Auto Recall of Long-Gone Jalopies

Today we have a video and seven articles on cars and car stocks.

Will Hipsters Buy Cars?
The New General Motors Is Taking on the World
Investing in Global Demand for Cars
My Favorite Machine: Scion xB
Gen Y Hates Cars
Keep Your Town Car, Trade In Ford Stock
I May Buy Tesla but Not the Stock
Tesla: Missing a Chance on Another DeLorean

NEW YORK ( TheStreet) -- Next to buying a house, buying a car is one of the biggest investments the average person will make. The similarities include new sticker shock and the ongoing money hole that comes with old houses and used cars, not to mention endless payments. We may someday see a 40-year "mortgage" on your new gas guzzler.

My one-time boss summed up life and cars: "During a man's lifetime, he will need one true love, two doctors, three dogs, 16 cars and 128 tires." If he's right, I've had too many dogs and not enough cars, although it could be argued that a few of those cars were dogs.

You hardly ever hear someone talking about their worst car ever. That's usually thanks to the greater fool theory with which all investors become familiar. But ask someone, any guy especially, about his favorite car and be prepared for a dissertation on that old beauty that ran like gold and never had a problem until, oh, fill in in the fate: It was stolen, or T-boned, or didn't fit with a growing, or shrinking family.

The first car I bought with my own money was when I paid $250 for a 1963 VW Bug, in 1972. I wanted that old, gray car so bad that it didn't matter that I couldn't handle a clutch or drive a shift. Before I could move it anywhere, I sat in the driveway and cranked the canvas sunroof open and closed!

And 41 years later, I'm on my ninth car, as near as I can remember.

That gray Bug got me through my senior year, and to my first job, at $2.25 an hour, until I traded it up for a '71 semi-automatic M&M-orange-colored Bug, which I drove until an icy road and my forehead turned the windshield into a mosaic.

I graduated to a '75 Datsun B210. It was M&M green. When it was new, we drove it to Indiana and almost made it home when we had a blowout in the front-left tire, about 5 miles from home, on a giant hill near "Pleasant Valley Way on a Sunday," in West Orange, N.J. Carole King never wrote a song about a Datsun, but it wasn't that far removed from a lawn mower.

Ah, the memories those old cars stir. Yes, and fond memories of gasoline at less than a quarter a gallon. Joy rides, day trips, traffic jams in snowstorms and bringing the baby home from the hospital and later to the college dorm.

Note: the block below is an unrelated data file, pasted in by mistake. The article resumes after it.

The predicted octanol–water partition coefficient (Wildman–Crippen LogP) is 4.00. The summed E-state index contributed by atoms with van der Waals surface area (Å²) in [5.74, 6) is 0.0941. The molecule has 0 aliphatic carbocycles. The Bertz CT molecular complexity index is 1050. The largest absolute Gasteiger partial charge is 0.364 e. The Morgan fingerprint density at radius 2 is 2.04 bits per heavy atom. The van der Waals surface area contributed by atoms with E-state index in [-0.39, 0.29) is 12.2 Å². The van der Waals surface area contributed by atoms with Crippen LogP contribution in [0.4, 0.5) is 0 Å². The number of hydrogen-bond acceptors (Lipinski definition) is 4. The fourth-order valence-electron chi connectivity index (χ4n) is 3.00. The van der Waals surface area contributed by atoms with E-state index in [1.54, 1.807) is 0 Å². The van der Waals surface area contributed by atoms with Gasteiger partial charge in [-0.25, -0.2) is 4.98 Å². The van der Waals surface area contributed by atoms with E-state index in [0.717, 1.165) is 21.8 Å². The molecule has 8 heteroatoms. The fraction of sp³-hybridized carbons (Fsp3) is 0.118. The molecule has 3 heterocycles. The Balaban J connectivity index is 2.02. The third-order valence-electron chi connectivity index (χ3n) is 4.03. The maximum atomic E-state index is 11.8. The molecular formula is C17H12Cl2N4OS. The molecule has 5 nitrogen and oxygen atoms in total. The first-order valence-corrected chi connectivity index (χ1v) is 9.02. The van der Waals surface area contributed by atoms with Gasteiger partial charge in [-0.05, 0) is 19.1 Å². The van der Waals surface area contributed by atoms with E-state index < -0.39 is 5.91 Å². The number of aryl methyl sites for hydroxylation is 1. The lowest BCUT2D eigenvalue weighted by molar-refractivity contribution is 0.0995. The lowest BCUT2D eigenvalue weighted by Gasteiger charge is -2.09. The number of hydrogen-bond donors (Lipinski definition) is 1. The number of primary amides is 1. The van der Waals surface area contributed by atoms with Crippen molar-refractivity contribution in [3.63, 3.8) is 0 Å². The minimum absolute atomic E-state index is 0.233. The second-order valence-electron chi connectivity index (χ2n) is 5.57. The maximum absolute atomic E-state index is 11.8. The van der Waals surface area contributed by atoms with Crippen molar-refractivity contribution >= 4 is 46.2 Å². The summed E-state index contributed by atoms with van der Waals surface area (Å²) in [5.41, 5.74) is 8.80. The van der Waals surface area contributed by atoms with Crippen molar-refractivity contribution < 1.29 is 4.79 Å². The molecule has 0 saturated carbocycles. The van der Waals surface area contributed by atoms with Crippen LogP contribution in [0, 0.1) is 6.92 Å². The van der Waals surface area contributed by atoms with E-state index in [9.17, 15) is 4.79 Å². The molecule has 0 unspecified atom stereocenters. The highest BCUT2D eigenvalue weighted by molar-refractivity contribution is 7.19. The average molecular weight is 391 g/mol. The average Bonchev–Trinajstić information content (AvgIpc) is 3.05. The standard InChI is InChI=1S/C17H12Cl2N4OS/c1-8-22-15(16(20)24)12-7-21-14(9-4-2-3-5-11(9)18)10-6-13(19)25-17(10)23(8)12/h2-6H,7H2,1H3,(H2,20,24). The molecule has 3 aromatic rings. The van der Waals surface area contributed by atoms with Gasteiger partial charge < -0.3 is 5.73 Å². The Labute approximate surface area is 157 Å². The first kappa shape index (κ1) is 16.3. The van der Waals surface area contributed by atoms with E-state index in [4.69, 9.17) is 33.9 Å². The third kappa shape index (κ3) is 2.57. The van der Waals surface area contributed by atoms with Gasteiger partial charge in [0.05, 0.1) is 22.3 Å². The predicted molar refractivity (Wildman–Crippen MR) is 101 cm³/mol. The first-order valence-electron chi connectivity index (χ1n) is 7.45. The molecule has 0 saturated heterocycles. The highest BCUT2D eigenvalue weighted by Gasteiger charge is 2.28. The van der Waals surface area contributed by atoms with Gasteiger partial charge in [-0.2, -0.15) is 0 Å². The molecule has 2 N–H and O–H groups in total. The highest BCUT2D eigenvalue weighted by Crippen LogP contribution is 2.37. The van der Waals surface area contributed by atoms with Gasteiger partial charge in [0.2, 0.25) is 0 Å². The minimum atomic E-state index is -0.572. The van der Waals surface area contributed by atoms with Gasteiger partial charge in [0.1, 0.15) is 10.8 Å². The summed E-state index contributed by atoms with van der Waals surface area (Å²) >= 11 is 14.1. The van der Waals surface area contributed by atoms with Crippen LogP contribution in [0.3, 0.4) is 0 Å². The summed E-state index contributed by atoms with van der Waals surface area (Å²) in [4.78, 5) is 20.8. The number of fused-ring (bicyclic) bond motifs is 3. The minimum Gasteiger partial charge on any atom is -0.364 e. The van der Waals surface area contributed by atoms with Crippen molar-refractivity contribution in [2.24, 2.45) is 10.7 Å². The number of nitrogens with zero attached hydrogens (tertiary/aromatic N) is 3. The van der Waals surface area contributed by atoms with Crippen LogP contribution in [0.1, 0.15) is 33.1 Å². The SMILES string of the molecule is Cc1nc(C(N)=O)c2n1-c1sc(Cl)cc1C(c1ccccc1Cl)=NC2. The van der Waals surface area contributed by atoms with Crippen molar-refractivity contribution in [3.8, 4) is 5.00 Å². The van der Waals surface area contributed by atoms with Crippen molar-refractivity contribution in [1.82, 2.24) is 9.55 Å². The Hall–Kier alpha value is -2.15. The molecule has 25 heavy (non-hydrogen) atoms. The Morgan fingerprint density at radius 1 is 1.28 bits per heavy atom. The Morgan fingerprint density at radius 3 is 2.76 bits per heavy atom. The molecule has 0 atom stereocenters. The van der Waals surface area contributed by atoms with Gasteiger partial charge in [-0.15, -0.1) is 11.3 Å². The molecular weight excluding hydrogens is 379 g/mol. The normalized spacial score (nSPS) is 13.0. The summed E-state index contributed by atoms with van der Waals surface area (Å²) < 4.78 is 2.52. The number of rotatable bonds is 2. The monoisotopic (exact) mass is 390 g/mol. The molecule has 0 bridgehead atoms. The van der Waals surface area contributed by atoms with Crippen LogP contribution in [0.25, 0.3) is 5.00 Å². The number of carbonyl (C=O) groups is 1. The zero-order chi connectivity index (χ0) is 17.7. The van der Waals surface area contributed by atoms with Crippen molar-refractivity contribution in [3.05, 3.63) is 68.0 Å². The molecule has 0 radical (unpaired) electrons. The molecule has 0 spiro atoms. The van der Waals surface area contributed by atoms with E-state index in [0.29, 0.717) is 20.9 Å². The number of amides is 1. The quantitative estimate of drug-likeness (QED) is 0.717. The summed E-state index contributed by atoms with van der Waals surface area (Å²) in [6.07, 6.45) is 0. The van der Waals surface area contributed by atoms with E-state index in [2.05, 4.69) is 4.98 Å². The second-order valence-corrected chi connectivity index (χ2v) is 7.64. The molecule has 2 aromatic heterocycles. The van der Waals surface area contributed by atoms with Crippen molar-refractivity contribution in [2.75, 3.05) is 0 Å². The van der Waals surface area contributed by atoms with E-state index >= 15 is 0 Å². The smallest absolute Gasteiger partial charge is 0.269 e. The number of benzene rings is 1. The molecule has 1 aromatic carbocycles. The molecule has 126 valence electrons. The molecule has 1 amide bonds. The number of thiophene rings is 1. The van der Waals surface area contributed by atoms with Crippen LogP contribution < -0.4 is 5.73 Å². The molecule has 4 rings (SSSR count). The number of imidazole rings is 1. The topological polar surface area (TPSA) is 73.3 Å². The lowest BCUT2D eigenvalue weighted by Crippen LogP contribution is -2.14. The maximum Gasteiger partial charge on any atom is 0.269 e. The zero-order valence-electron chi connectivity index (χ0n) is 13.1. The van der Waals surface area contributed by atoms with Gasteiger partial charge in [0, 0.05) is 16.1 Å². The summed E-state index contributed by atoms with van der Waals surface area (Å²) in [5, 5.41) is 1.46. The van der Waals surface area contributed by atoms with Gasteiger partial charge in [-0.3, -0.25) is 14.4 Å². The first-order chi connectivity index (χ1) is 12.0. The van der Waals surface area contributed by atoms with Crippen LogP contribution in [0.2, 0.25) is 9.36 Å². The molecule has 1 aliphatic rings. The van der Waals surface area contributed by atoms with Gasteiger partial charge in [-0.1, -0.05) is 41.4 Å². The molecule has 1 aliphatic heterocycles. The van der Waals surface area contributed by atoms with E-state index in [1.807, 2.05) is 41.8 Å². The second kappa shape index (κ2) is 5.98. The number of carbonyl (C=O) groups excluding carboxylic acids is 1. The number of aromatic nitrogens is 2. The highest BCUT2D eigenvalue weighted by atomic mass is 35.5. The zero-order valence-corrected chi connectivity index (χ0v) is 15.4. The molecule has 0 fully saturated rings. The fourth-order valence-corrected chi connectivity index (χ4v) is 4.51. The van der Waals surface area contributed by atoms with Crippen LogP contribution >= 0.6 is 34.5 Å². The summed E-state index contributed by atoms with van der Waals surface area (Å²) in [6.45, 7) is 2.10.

I got my first warning ticket while driving Mom's Pontiac Tempest ( GM). That little car had an overhead cam engine and was so light that it, without notice, flew past the 65 MPH speed limit through the off ramp from the interstate near Erie, or so the trooper told me. I got the warning (rather than a ticket), as the officer had pity on a young kid driving his Mom home from a visit in Ashtabula, Ohio.

I had learned to drive on an azure aqua '64 Chevelle station wagon earlier that summer. The gas gauge never worked. We never ran out of gas, but it wasn't exactly a chick magnet either.

Chevelle, the name sounds like some kind of animal. Gazelle, Jezebel? Oh, well. We had cool brand names in those days, Comet, Javelin, Vega, Pinto, Caravan, Voyager, Ram, not like car brands these days. It seems like the auto industry hired some pharma copywriters to come up with weird car names, Sportage, Optima, Scion, Hyundai, Avalon, Prius, Fusion, Volt, Sonata? Well, I see Impala is back. You'll know we've gone truly retro when Ford revives the Edsel.

So, the way it works now is, my wife gets a new car when she's ready. I get my wife's used car. You remember those problems Toyota was having with floor mats. Well, in spite of that, I bought a Rav4. For my wife. She loves it. And if she ever gets another new car, she says she wants a VW Bug to tool around in.

I'd get the low-mileage Rav and if we had to go anywhere in the snow, that's what the AWD is for.

I sure hope they've adjusted the Bug architecture by the time I need to ride in one. I'm not as flexible as I was at 17. The new models look lower and squatter, maybe it is designed for me? But I bet $250 won't cover the monthly nut on that new puppy. It may be enough for a tank of gas by then.

-- Written by Anthony Buccino in New York.

At the time of publication, the author drives a 2002 Kia Sportage.

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